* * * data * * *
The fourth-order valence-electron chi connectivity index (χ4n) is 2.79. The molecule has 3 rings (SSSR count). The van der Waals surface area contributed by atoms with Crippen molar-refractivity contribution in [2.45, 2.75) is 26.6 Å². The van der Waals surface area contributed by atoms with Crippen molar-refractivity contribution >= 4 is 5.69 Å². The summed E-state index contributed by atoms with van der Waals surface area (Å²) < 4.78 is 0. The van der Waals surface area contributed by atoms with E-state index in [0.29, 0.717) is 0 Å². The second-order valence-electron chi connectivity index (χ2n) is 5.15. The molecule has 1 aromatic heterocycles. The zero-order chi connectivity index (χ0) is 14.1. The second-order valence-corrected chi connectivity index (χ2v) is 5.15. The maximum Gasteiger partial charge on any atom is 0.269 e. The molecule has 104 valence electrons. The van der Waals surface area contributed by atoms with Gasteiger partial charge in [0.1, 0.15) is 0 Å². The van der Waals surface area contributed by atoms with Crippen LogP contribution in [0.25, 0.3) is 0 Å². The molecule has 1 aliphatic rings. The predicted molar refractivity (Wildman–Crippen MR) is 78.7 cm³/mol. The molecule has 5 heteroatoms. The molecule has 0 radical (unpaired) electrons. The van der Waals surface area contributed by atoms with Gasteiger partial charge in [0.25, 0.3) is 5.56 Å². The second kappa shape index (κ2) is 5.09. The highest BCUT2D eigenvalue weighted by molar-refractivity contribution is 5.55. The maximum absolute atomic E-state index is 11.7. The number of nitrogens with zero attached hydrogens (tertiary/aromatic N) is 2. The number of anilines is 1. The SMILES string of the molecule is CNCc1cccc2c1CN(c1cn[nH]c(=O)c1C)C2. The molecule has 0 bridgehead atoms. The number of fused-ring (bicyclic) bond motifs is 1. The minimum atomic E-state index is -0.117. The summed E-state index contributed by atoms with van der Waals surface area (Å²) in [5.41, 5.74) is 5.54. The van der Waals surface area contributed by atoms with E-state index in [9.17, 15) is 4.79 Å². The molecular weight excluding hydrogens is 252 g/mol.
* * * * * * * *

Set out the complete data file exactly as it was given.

The fourth-order valence-electron chi connectivity index (χ4n) is 2.79. The molecule has 3 rings (SSSR count). The van der Waals surface area contributed by atoms with Crippen molar-refractivity contribution in [2.45, 2.75) is 26.6 Å². The van der Waals surface area contributed by atoms with Crippen molar-refractivity contribution >= 4 is 5.69 Å². The summed E-state index contributed by atoms with van der Waals surface area (Å²) < 4.78 is 0. The van der Waals surface area contributed by atoms with E-state index in [0.29, 0.717) is 0 Å². The second-order valence-electron chi connectivity index (χ2n) is 5.15. The molecule has 1 aromatic heterocycles. The zero-order chi connectivity index (χ0) is 14.1. The second-order valence-corrected chi connectivity index (χ2v) is 5.15. The maximum Gasteiger partial charge on any atom is 0.269 e. The molecule has 104 valence electrons. The van der Waals surface area contributed by atoms with Gasteiger partial charge in [0.1, 0.15) is 0 Å². The van der Waals surface area contributed by atoms with Crippen LogP contribution in [0.25, 0.3) is 0 Å². The molecule has 1 aliphatic rings. The predicted molar refractivity (Wildman–Crippen MR) is 78.7 cm³/mol. The molecule has 5 heteroatoms. The molecule has 0 radical (unpaired) electrons. The van der Waals surface area contributed by atoms with Gasteiger partial charge in [0.25, 0.3) is 5.56 Å². The second kappa shape index (κ2) is 5.09. The highest BCUT2D eigenvalue weighted by molar-refractivity contribution is 5.55. The maximum absolute atomic E-state index is 11.7. The number of nitrogens with zero attached hydrogens (tertiary/aromatic N) is 2. The number of anilines is 1. The SMILES string of the molecule is CNCc1cccc2c1CN(c1cn[nH]c(=O)c1C)C2. The molecule has 0 bridgehead atoms. The number of fused-ring (bicyclic) bond motifs is 1. The minimum atomic E-state index is -0.117. The summed E-state index contributed by atoms with van der Waals surface area (Å²) in [5.41, 5.74) is 5.54. The van der Waals surface area contributed by atoms with E-state index in [9.17, 15) is 4.79 Å². The molecular weight excluding hydrogens is 252 g/mol.